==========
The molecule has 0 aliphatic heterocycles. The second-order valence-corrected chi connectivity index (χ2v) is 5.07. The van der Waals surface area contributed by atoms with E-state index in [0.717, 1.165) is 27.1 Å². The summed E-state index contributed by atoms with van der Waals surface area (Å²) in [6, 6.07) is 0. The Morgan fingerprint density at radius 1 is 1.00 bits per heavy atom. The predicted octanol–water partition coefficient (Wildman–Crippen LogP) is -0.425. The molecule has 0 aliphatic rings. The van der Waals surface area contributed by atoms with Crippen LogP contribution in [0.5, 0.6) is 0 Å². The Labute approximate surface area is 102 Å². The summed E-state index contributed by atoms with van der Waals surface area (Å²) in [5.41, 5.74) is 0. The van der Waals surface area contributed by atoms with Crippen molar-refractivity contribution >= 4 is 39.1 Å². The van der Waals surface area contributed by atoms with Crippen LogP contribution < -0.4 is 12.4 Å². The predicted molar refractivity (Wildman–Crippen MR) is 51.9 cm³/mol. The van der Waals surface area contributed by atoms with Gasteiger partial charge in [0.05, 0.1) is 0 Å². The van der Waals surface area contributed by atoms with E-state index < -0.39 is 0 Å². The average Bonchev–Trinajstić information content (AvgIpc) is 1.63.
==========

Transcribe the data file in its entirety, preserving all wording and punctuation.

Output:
The molecule has 0 aliphatic heterocycles. The second-order valence-corrected chi connectivity index (χ2v) is 5.07. The van der Waals surface area contributed by atoms with E-state index in [0.717, 1.165) is 27.1 Å². The summed E-state index contributed by atoms with van der Waals surface area (Å²) in [6, 6.07) is 0. The Morgan fingerprint density at radius 1 is 1.00 bits per heavy atom. The predicted octanol–water partition coefficient (Wildman–Crippen LogP) is -0.425. The molecule has 0 aliphatic rings. The van der Waals surface area contributed by atoms with Crippen LogP contribution in [0.5, 0.6) is 0 Å². The Labute approximate surface area is 102 Å². The summed E-state index contributed by atoms with van der Waals surface area (Å²) in [5.41, 5.74) is 0. The van der Waals surface area contributed by atoms with Crippen molar-refractivity contribution >= 4 is 39.1 Å². The van der Waals surface area contributed by atoms with Crippen LogP contribution < -0.4 is 12.4 Å². The predicted molar refractivity (Wildman–Crippen MR) is 51.9 cm³/mol. The van der Waals surface area contributed by atoms with Gasteiger partial charge in [0.05, 0.1) is 0 Å². The van der Waals surface area contributed by atoms with E-state index < -0.39 is 0 Å². The average Bonchev–Trinajstić information content (AvgIpc) is 1.63.